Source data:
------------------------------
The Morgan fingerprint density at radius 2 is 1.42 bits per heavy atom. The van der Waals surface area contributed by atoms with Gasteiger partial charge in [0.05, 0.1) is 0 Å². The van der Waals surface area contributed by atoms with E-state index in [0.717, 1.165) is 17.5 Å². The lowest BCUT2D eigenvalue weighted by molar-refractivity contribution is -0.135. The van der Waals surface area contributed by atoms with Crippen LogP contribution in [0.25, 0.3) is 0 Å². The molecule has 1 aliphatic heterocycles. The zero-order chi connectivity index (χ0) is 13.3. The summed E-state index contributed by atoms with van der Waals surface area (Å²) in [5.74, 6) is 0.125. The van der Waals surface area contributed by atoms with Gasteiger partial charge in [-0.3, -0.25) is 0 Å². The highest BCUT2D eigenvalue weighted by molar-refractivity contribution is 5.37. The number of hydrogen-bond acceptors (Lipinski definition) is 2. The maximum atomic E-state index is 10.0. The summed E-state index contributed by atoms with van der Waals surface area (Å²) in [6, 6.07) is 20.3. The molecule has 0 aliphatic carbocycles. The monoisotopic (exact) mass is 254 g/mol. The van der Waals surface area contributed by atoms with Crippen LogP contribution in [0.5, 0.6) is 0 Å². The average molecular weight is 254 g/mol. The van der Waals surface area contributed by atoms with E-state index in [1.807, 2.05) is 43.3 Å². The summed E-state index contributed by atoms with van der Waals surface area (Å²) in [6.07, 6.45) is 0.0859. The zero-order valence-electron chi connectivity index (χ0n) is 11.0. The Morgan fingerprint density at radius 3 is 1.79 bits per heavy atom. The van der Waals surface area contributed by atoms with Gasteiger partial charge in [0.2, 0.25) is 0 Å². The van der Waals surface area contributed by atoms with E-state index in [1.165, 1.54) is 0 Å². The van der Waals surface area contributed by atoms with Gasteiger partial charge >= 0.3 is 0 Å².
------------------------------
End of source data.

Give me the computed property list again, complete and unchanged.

The Morgan fingerprint density at radius 2 is 1.42 bits per heavy atom. The van der Waals surface area contributed by atoms with Gasteiger partial charge in [0.05, 0.1) is 0 Å². The van der Waals surface area contributed by atoms with E-state index in [0.717, 1.165) is 17.5 Å². The lowest BCUT2D eigenvalue weighted by molar-refractivity contribution is -0.135. The van der Waals surface area contributed by atoms with Crippen LogP contribution in [0.25, 0.3) is 0 Å². The molecule has 1 aliphatic heterocycles. The zero-order chi connectivity index (χ0) is 13.3. The summed E-state index contributed by atoms with van der Waals surface area (Å²) in [5.74, 6) is 0.125. The van der Waals surface area contributed by atoms with Gasteiger partial charge in [-0.3, -0.25) is 0 Å². The highest BCUT2D eigenvalue weighted by molar-refractivity contribution is 5.37. The number of hydrogen-bond acceptors (Lipinski definition) is 2. The maximum atomic E-state index is 10.0. The summed E-state index contributed by atoms with van der Waals surface area (Å²) in [6, 6.07) is 20.3. The molecule has 0 aliphatic carbocycles. The monoisotopic (exact) mass is 254 g/mol. The van der Waals surface area contributed by atoms with Crippen LogP contribution in [0.5, 0.6) is 0 Å². The average molecular weight is 254 g/mol. The van der Waals surface area contributed by atoms with E-state index in [1.807, 2.05) is 43.3 Å². The summed E-state index contributed by atoms with van der Waals surface area (Å²) in [6.07, 6.45) is 0.0859. The zero-order valence-electron chi connectivity index (χ0n) is 11.0. The Morgan fingerprint density at radius 3 is 1.79 bits per heavy atom. The van der Waals surface area contributed by atoms with Gasteiger partial charge in [0.2, 0.25) is 0 Å². The van der Waals surface area contributed by atoms with E-state index in [1.165, 1.54) is 0 Å². The van der Waals surface area contributed by atoms with Gasteiger partial charge >= 0.3 is 0 Å².